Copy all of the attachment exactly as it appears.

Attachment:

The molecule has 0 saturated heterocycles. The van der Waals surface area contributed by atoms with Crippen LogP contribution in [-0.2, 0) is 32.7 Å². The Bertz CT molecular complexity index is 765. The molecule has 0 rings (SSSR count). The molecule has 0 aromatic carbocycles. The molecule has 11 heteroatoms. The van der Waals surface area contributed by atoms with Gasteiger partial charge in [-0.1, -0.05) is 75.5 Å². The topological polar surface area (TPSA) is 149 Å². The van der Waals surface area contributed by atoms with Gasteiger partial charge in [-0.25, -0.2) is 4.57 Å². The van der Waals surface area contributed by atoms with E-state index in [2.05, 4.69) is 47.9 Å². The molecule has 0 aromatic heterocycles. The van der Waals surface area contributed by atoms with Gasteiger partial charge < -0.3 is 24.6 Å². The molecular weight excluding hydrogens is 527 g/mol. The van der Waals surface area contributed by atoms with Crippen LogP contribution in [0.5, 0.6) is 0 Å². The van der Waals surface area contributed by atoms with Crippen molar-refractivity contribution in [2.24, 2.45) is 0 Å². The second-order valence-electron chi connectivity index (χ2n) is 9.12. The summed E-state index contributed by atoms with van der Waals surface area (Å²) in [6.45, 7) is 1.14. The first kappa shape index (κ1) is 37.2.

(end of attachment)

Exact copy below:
The molecule has 0 saturated heterocycles. The van der Waals surface area contributed by atoms with Crippen LogP contribution in [-0.2, 0) is 32.7 Å². The Bertz CT molecular complexity index is 765. The molecule has 0 rings (SSSR count). The molecule has 0 aromatic carbocycles. The molecule has 11 heteroatoms. The van der Waals surface area contributed by atoms with Gasteiger partial charge in [-0.1, -0.05) is 75.5 Å². The topological polar surface area (TPSA) is 149 Å². The van der Waals surface area contributed by atoms with Gasteiger partial charge in [-0.25, -0.2) is 4.57 Å². The van der Waals surface area contributed by atoms with E-state index in [2.05, 4.69) is 47.9 Å². The molecule has 0 aromatic heterocycles. The van der Waals surface area contributed by atoms with Gasteiger partial charge < -0.3 is 24.6 Å². The molecular weight excluding hydrogens is 527 g/mol. The van der Waals surface area contributed by atoms with Crippen LogP contribution in [0.5, 0.6) is 0 Å². The van der Waals surface area contributed by atoms with Crippen molar-refractivity contribution in [2.24, 2.45) is 0 Å². The second-order valence-electron chi connectivity index (χ2n) is 9.12. The summed E-state index contributed by atoms with van der Waals surface area (Å²) in [6.45, 7) is 1.14. The first kappa shape index (κ1) is 37.2.